WARNING: This article is over 1,500 words. If you’re used to absorbing information in sound-bites, this article is probably not for you, but I ask that you make an exception.
I’m Outraged About Outrage
In the immortal words of Cheech and Chong, “I’m sick up and fed.” About what? I’m outraged with controversy and hatred and I am going to do my small part in trying to end it. Now that most of us are embroiled in social and other forms of media, we’ve become addicted the outrage-of-the-day. If you glance back through the last twelve months, you’ll begin to see how we are all being manipulated. We’re getting sucked in to debates about things we cannot hope to change. I’m not claiming it’s a conspiracy. No, it’s really a matter of money. It begins with the media – both mainstream and alternative. They throw things at the media wall, typically some injustice or another, and hope it sticks. When some of it inevitably does, they drill it into our psyche’s to the point of near insanity and it goes viral.
They are nearly always turned into a political battle of some sort. Lifelong friendships and even families have been destroyed, all over a single issue that within a month’s time, will likely be forgotten, only to be overcome with the next outrage. I recently made the mistake of weighing in on the Kavanaugh nomination process. I hurt someone close to me and regardless of who was right, it caused me to reevaluate what I care about most, which is my family. It didn’t matter which of us was right, because neither of our opinions would have the slightest impact on the outcome, but it did cause harm to my family.
While nearly all of it is political, no rational person can lay the blame on any single political party. Usually one throws the line in the water and the other takes the bait. It’s a constant regurgitation of verbal vomit. Remember when David Hogg was all you could see on the news? When was the last time you thought about him or saw his face on television or social media? Now it’s Kavanaugh and Ford. Does anyone believe these issues will remain at the forefront of our minds? Hardly. Tomorrow, something else will pop up and the SCOTUS debate will be in the dustbin of news history until the next justice dies. And to think, it’s been issues like this that turned friends and family against each other, sometimes causing irreparable harm. The only ones that benefit from them are the politicians who use them to raise money for their next campaign and the media earning more money from the clickfest.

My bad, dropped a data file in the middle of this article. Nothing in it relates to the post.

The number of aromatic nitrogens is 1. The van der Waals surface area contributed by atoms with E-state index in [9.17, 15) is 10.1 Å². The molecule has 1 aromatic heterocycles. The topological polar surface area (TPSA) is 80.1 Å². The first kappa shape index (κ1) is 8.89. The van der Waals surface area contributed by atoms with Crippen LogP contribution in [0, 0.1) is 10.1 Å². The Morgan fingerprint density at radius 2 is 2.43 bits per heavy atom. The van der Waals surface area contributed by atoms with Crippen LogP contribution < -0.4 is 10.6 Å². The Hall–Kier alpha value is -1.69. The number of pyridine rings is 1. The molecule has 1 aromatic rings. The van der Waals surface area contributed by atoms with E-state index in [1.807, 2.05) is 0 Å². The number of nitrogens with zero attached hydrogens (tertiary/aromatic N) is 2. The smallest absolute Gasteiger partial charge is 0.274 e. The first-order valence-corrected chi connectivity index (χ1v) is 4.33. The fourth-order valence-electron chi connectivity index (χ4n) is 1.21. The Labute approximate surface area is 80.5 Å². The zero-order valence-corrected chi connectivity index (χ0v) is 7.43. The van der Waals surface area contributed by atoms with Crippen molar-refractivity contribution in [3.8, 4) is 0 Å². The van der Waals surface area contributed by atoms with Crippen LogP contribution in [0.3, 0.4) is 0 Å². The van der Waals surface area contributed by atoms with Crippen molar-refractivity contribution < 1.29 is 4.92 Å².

Why Do We Fall For It?
I’ve asked myself why I’ve been tempted to weigh in on every controversy that comes along. Perhaps its my inner mean-girl, that juvenile instinct to stir up drama. It could be that those of us who engage in social media debates have just a little bit of troll in us. But more than anything, it’s likely we’re looking for validation from others. Unfortunately, we get it because of the echo chamber tribes to which we belong. Maybe its because I believe I can make a difference and change people’s minds. I could be a little of all this. It doesn’t matter though because nearly all of it is fruitless at best and harmful at worst. Negativity is a sickness that can eat you from the inside. We choose to continue in our addictive behavior because that’s how addictions work. I’ve spent that last year, avoiding my temptations, although in some cases I have relapsed. I’m still in recover though.
I used to be critical of those who refrain from engaging in political debates. I used to think they don’t care. I used to wonder how they can sit idly by and watch as our cherished institutions crumble before our very eyes. I used to wonder why everyone else could not see that the sky is falling. For me, staying out of the debate was the height of ambivalence that would surely be the ruin of us all. Then I began reading a book about the philosophy of stoicism. It was a life changing exercise. An aha moment. An epiphany. Now I fully appreciate those who refrain from online debates. It’s not all due to ambivalence. It’s also likely they instinctively know to avoid it for their own sanity. Good on those of you who have known this all along. I tip my hat to you all.
My Evil Plan to Take Over the World